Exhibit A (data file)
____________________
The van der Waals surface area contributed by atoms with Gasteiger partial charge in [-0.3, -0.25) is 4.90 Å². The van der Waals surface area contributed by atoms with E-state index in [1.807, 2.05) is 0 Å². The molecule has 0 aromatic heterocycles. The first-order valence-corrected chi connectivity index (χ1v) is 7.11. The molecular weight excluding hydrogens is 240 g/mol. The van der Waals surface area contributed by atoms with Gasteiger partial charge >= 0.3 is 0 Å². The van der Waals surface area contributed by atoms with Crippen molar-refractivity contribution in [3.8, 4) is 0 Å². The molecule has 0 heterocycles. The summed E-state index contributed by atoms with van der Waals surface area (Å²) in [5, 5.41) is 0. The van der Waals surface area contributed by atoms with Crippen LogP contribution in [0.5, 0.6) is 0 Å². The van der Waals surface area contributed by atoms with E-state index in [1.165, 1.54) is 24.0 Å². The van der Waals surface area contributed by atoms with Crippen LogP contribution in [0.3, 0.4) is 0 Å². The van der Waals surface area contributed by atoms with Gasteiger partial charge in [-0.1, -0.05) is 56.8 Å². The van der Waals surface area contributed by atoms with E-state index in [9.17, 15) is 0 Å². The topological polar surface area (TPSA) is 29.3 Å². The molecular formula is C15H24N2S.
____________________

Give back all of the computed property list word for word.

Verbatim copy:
The van der Waals surface area contributed by atoms with Gasteiger partial charge in [-0.3, -0.25) is 4.90 Å². The van der Waals surface area contributed by atoms with E-state index in [1.807, 2.05) is 0 Å². The molecule has 0 aromatic heterocycles. The first-order valence-corrected chi connectivity index (χ1v) is 7.11. The molecular weight excluding hydrogens is 240 g/mol. The van der Waals surface area contributed by atoms with Gasteiger partial charge >= 0.3 is 0 Å². The van der Waals surface area contributed by atoms with Crippen molar-refractivity contribution in [3.8, 4) is 0 Å². The molecule has 0 heterocycles. The summed E-state index contributed by atoms with van der Waals surface area (Å²) in [5, 5.41) is 0. The van der Waals surface area contributed by atoms with Crippen LogP contribution in [0.5, 0.6) is 0 Å². The van der Waals surface area contributed by atoms with E-state index in [1.165, 1.54) is 24.0 Å². The van der Waals surface area contributed by atoms with Crippen LogP contribution in [0.3, 0.4) is 0 Å². The van der Waals surface area contributed by atoms with Gasteiger partial charge in [-0.1, -0.05) is 56.8 Å². The van der Waals surface area contributed by atoms with E-state index in [9.17, 15) is 0 Å². The topological polar surface area (TPSA) is 29.3 Å². The molecular formula is C15H24N2S.